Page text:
The governor had declared a State of Emergency (which I think in these days of unpredictable and catastrophic weather events is the right thing to do). We filled up the gas tank, got food and cash, and charged up all the battery-operated everythings.
(actually, I have no idea what that last thing is and we definitely don't have one ....)
We had conversations about whether or not to put up the hurricane panels (over the doors and windows) and at what point we would make the decision to sit tight or head for the hills.
We are originally from New England and we got our share of hurricanes up there too, not to mention ice storms and Nor'easters. And, we are used to the media hype that comes ahead of time: "IT'S HEADING STRAIGHT FOR YOU! YOU'RE ALL GONNA DIE!" followed by "oops! our bad...AND NOW IN OTHER NEWS," when the storm turns out to be a dud.
It's not a secret that my husband does not like storms that involve high winds and heavy torrential downpours (well who does? but he REALLY doesn't like them). When he is worried, he often picks up his paintbrush, and last night while I was at a yoga class he painted this:
|Calm Before the Storm|
So we are not the type to be blase when we hear that a storm is coming. Compared to other people we probably over-prepare. We fall into the Better Safe than Sorry category, like this guy:
The thing about storms is that they are beyond our control. No matter that there are satellites in the sky and little robotic space thingys wandering around Mars - we still can't control the weather down here on earth.
I'm not sure what this post is about really... It has something to do with weathering storms; with finding balance between obsessive worry and appropriate planning; with riding out the storms with as much grace as possible; with not forgetting to enjoy today's sunshine because we are worrying about tomorrow's rain. At least those are the things I was thinking about when I started it.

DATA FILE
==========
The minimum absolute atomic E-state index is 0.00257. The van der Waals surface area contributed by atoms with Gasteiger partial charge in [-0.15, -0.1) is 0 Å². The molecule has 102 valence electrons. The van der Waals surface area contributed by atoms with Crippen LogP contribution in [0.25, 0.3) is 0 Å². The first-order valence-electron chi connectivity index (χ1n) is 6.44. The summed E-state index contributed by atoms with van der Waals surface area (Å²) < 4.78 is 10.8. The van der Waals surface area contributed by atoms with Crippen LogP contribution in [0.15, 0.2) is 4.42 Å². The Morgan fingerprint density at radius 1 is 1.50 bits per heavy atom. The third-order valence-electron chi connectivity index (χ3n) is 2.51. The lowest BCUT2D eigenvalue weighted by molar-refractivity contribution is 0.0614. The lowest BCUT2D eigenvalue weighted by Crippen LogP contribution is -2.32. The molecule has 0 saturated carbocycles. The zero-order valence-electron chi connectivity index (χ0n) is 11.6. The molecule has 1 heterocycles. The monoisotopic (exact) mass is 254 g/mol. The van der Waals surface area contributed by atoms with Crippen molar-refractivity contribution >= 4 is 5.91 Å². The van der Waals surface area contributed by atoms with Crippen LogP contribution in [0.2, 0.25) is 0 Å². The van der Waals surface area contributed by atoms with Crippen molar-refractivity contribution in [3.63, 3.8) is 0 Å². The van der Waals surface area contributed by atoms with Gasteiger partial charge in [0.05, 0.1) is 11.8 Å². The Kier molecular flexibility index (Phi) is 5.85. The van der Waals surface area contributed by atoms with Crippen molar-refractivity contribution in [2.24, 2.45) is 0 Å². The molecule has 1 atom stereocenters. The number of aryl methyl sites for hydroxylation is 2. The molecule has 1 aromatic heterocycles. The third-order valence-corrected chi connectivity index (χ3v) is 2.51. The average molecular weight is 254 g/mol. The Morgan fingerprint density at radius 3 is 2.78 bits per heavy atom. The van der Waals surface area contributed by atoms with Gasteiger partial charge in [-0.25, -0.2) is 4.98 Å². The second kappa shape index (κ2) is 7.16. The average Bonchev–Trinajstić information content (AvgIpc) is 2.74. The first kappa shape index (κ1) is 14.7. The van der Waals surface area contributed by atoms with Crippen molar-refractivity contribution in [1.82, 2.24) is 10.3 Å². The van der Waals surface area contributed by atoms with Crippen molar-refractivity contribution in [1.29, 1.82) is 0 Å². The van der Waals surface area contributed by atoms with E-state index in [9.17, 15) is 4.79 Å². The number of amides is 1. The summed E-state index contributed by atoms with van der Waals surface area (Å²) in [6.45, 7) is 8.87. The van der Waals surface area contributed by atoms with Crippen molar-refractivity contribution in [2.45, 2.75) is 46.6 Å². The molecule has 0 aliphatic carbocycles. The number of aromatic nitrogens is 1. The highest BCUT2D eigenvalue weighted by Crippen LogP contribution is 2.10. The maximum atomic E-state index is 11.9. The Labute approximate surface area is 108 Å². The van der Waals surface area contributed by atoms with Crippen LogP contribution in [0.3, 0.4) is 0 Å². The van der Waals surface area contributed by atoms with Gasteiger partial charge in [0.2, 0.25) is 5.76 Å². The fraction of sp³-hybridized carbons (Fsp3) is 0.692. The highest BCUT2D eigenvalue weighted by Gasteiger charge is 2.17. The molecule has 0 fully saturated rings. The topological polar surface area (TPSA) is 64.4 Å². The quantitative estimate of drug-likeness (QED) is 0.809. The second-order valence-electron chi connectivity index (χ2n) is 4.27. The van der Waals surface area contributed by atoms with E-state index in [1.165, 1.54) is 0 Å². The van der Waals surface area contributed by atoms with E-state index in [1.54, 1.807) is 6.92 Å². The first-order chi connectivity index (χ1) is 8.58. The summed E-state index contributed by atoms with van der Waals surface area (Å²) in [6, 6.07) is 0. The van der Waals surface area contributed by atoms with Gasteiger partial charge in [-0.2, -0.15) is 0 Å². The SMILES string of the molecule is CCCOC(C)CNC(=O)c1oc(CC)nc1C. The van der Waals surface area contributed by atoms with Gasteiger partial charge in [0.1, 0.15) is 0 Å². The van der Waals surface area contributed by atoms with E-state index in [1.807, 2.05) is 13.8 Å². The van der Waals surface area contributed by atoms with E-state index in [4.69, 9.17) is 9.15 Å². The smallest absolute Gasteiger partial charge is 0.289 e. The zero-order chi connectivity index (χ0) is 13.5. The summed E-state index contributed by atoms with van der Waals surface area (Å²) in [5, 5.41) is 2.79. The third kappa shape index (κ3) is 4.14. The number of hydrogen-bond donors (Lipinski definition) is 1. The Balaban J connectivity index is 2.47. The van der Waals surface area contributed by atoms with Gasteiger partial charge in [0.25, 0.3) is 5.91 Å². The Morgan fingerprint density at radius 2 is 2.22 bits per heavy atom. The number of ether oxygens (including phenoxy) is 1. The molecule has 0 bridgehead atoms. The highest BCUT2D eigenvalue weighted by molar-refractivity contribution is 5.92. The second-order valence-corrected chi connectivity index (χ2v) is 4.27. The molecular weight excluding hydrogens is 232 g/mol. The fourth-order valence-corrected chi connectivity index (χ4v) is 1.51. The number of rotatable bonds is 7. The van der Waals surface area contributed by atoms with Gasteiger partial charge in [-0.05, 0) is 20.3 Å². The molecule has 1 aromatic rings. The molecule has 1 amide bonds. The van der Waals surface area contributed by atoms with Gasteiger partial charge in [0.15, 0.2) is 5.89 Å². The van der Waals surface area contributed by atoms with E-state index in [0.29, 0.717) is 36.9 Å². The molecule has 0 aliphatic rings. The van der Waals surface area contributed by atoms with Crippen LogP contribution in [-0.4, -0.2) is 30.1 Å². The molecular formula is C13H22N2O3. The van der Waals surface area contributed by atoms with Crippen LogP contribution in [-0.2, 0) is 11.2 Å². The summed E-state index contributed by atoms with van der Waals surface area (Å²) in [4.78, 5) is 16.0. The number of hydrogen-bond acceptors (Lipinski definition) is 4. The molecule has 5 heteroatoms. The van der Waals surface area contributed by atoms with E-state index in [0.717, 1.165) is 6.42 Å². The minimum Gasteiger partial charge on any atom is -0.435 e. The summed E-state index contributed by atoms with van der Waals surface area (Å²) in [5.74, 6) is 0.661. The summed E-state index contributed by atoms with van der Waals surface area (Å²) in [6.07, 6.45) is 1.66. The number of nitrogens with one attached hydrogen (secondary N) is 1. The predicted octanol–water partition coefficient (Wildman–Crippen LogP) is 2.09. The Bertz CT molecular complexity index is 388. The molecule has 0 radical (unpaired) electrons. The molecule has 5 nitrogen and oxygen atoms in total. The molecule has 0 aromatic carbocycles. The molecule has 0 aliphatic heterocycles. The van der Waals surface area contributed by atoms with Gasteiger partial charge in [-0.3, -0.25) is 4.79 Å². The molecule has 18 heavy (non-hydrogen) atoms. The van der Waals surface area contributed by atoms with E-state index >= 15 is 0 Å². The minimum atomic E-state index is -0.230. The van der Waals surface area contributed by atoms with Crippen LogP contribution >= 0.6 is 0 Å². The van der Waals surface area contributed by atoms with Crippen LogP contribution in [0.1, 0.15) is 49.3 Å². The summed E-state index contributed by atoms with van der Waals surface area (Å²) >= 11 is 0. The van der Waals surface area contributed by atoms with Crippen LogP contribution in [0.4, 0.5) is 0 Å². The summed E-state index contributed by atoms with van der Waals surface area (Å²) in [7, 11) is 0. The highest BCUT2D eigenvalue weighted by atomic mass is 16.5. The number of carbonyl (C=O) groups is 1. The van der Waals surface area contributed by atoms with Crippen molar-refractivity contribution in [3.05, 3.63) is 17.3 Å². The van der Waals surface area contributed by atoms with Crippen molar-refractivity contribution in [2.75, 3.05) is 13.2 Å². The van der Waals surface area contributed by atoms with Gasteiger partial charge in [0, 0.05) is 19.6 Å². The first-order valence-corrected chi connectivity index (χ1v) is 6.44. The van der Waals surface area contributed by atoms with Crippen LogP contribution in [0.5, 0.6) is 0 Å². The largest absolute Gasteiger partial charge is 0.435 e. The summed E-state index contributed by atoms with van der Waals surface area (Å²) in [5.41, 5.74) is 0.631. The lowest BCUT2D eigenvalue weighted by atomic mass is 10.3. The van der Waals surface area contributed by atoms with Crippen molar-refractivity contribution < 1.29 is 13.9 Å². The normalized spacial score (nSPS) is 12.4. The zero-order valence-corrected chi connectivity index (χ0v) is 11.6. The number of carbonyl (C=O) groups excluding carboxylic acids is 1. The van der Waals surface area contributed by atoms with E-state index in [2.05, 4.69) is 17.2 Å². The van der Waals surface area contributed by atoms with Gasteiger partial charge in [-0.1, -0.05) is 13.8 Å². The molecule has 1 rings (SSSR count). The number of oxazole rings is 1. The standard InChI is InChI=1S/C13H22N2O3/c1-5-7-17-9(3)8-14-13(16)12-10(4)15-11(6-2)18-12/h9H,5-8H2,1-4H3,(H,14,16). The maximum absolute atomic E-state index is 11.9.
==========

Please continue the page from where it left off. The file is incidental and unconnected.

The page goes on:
We can't escape storms - not the weather ones and not the ones in our lives. We can't have a plan for every possible scenario. Nor should we, because that would mean we are always living in the negative possibility, which of course means we are not enjoying the present moment, in which there is no storm; no avalanche. Still, we can't be foolishly la-de-da either. It's about balance. It doesn't hurt to think about what we might do in this or that situation; how we might handle it. So we are ready for Erika, whether she comes or not. But this afternoon, there is no storm. So we are are going to enjoy the sunshine, read books and watch the ducks and birds on the pond behind our house. They don't seem worried...
Adding a P.S. to this post:
Storm Erika fell apart and headed off in a way that we were barely affected at all. We got perhaps an hour of rain, and that was less than we'd gotten the day before from a random non-Erika-related thunderstorm. We listened to the forecast and ended up just bringing the furniture in off the lanai but didn't put up the panels (which I am glad of because it is a Big Chore and I would want to have put them up for nothing). Today dawned pleasant and now it's overcast but this storm has passed.